As all travel managers are only too aware, successful outcomes are the result of careful and considered planning
Some questions have no answer. Why, for example, do Italians bother to have zebra crossings? Why (as any parent of one will attest) do British males under 25 believe spraying half a can of Lynx into each armpit will attract the opposite sex?
But, above all, why are we suddenly being plagued with an epidemic of the prefix “pre-“? I am constantly hearing this tautology on TV and radio in phrases such as “pre-prepared statement” or, a favourite of our nation’s police officers, “pre-planned operation”.
Using “pre-“ like this actually distorts meaning. Surely the operation wasn’t pre-planned but planned? Or are the rozzers telling me they went ahead and raided that crack den before they actually figured out how they were going to do it?
Yet, thinking this through, perhaps the nation has stumbled on a very useful new word, because there’s overwhelming evidence of a lot of “pre-planning” right now: rushing into action before considering your strategy. Exhibit A for this argument is, naturally, Brexit. With, at time of writing, every chance we will tumble out of the EU with no deal, the premature triggering of Article 50 in 2017 before developing any detailed vision for how we might depart looks even greater folly now than it did then.
Planning also went through my mind when reading about the disappearance of the footballer Emiliano Sala. Many people who work in managed travel must immediately have asked themselves the same question: what was someone travelling for work, as Sala was, doing flying from France to Wales in that kind of aircraft?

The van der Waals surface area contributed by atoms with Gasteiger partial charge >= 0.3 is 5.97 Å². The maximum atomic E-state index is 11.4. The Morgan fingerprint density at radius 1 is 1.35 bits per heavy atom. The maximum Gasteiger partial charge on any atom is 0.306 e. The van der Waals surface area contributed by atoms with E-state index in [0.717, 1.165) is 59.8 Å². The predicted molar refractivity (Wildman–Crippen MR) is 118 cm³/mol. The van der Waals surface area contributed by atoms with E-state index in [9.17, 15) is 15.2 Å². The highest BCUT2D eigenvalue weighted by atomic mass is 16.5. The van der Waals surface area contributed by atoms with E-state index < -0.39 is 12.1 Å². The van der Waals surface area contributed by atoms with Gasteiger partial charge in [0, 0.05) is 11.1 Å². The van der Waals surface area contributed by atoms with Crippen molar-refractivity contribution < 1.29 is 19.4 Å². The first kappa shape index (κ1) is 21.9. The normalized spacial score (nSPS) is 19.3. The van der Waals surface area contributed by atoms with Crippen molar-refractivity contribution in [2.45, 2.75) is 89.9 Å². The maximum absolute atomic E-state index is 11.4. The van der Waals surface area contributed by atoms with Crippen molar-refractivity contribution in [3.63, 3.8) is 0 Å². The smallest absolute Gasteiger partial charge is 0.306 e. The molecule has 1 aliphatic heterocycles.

Without going into the exact details of who booked what, or how Sala ended up in a single-engined, light aircraft flown by a boiler engineer and part-time pilot, there are lessons to be learned here for travel managers. This tragic story is a reminder that duty-of-care towards travelling employees includes due diligence: ensuring there is adequate licensing, vetting and risk and liability assessment to cover each occasion they board an aircraft, enter a car or clamber into a bed for the night.
Some of the intermediaries providing all the above have changed in recent years. For example, there are now flight-sharing platforms that connect passengers with private pilots. It’s legal so long as the pilot does not charge the passenger more than a pro rata share of the direct costs of the flight.
But whether for flying or anything else, and however popular they may be with travellers themselves, travel managers must ensure use of any intermediary is consistent with their duty-of-care and doesn’t leave them legally exposed.
In the case of Sala, the agent told the Daily Mail: “When you spend €17 million on a footballer, you don’t put him on an easyJet flight.” Ironically, if Sala had flown in an easyJet aircraft, he would still be alive and perhaps banging in the goals for Cardiff City today.
Meanwhile, there was an impressive early bid for most incompetent travel professional of the year at January’s Business Travel Awards in London. One reveller caused much mirth around midnight as he suddenly realised he had travelled up to London without any record, or recollection, of which hotel he had booked. I’d think it funny, too, if it weren’t for the fact that the individual in question was me.